fragment 0021: Charles Newman

Now the intelligence fraternity has taken a great deal of abuse in recent years, and while I can hardly add a laurel to their brow, I ought to point out that they were often ahead of their time. By this I mean that they were among the first to suffer from the affliction primarily responsible for the disintegration of the modern personality – when the ability to collect information greatly outstrips our ability to make any sense of it. I myself must confess that I do not know of a single decision, personal or political, which can be improved by more information. The modern way to keep a secret is, after all, to surround it with trivia. Information makes it easier to make real events and hide meaning. Ours is the age of ultimate, unobtrusive continual surveillance. Never before have so many been overheard and so much written down. Never before has behavior been so closely observed and recorded. And yet never in history was there a vaster contrast between the extraordinary precision of our diagnosis, and the recalcitrance of the data from which nothing could be learned, much less prognosticated.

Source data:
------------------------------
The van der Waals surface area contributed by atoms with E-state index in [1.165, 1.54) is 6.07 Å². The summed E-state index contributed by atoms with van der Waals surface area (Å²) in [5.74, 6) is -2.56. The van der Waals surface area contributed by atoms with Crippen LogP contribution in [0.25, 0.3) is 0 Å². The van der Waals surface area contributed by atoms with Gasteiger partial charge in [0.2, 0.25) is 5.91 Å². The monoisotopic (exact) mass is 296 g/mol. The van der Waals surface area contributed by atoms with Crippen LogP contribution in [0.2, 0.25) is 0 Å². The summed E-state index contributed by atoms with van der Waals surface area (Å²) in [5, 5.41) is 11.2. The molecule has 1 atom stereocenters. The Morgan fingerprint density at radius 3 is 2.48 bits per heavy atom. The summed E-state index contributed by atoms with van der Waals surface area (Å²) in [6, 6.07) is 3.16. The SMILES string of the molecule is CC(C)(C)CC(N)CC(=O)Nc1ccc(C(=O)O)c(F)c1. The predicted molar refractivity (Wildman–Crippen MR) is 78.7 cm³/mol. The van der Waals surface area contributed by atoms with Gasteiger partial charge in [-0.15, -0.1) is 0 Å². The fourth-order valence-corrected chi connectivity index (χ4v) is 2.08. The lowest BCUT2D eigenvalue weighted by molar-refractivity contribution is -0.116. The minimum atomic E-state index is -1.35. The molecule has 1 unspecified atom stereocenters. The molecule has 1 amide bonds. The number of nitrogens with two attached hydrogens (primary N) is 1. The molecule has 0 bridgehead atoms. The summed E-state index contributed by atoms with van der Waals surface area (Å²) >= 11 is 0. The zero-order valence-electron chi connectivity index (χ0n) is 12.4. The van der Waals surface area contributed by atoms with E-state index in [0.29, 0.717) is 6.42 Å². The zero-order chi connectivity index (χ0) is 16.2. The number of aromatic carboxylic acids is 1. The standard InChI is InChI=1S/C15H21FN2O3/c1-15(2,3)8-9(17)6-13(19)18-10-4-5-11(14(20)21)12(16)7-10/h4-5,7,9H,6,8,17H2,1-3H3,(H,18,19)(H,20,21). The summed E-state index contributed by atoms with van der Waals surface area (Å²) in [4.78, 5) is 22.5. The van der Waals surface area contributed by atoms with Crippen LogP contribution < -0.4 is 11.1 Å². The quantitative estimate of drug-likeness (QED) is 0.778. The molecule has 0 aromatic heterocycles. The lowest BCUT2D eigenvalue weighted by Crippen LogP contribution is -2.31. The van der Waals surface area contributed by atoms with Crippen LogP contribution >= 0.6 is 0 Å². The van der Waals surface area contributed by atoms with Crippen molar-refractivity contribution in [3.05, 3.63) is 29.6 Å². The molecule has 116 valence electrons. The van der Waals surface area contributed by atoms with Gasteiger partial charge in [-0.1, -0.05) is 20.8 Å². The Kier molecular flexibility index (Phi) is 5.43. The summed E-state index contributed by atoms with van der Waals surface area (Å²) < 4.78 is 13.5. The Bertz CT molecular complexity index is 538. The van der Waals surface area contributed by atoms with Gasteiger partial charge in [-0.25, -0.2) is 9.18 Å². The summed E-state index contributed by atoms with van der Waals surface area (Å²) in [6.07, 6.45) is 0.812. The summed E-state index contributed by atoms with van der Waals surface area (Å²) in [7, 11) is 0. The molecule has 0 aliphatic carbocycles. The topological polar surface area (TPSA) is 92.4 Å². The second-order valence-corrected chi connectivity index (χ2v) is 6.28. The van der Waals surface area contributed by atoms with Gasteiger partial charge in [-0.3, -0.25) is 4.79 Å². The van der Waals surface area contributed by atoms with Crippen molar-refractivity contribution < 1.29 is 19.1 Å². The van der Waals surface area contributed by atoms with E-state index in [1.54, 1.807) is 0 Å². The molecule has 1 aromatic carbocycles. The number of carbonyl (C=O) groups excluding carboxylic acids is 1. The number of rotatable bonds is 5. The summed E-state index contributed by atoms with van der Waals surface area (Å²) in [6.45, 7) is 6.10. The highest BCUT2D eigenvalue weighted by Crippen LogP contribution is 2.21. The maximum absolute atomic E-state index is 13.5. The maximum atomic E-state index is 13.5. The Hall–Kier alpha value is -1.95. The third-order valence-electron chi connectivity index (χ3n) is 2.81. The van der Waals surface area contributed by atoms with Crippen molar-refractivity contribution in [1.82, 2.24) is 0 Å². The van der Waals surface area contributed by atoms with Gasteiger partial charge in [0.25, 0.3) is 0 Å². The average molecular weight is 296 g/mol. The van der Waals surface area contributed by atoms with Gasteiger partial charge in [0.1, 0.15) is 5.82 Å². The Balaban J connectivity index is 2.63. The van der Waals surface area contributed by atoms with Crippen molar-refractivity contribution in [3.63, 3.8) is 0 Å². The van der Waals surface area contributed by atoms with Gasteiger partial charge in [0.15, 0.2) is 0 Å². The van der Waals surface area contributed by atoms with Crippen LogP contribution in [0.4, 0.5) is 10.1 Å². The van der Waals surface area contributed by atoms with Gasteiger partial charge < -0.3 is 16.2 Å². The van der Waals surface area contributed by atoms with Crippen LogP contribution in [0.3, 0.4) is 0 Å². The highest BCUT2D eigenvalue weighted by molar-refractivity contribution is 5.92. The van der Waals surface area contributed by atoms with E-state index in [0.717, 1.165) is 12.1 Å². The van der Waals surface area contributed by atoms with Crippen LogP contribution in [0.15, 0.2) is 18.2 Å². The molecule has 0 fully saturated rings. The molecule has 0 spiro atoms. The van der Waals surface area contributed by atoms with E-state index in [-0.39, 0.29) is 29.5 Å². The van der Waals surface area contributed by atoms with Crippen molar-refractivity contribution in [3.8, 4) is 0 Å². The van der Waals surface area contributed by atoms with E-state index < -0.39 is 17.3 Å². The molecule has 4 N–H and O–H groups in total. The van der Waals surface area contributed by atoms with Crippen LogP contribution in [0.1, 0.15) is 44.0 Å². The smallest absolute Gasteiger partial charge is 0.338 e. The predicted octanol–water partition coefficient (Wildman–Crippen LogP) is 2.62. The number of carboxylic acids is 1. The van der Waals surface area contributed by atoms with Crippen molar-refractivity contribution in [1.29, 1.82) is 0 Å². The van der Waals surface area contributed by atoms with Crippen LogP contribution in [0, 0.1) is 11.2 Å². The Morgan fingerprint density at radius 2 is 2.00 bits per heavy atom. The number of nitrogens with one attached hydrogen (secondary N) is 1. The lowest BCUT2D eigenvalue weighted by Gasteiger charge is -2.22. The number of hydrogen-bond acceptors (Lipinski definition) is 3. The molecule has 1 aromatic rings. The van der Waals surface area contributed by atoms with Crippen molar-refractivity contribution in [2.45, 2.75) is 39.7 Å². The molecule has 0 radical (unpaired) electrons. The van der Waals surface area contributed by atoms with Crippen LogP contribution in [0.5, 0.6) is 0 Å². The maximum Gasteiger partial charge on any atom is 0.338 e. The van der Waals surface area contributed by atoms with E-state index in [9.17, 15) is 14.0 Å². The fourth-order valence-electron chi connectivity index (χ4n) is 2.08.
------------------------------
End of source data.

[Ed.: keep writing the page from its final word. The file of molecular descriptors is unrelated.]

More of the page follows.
– In Partial Disgrace

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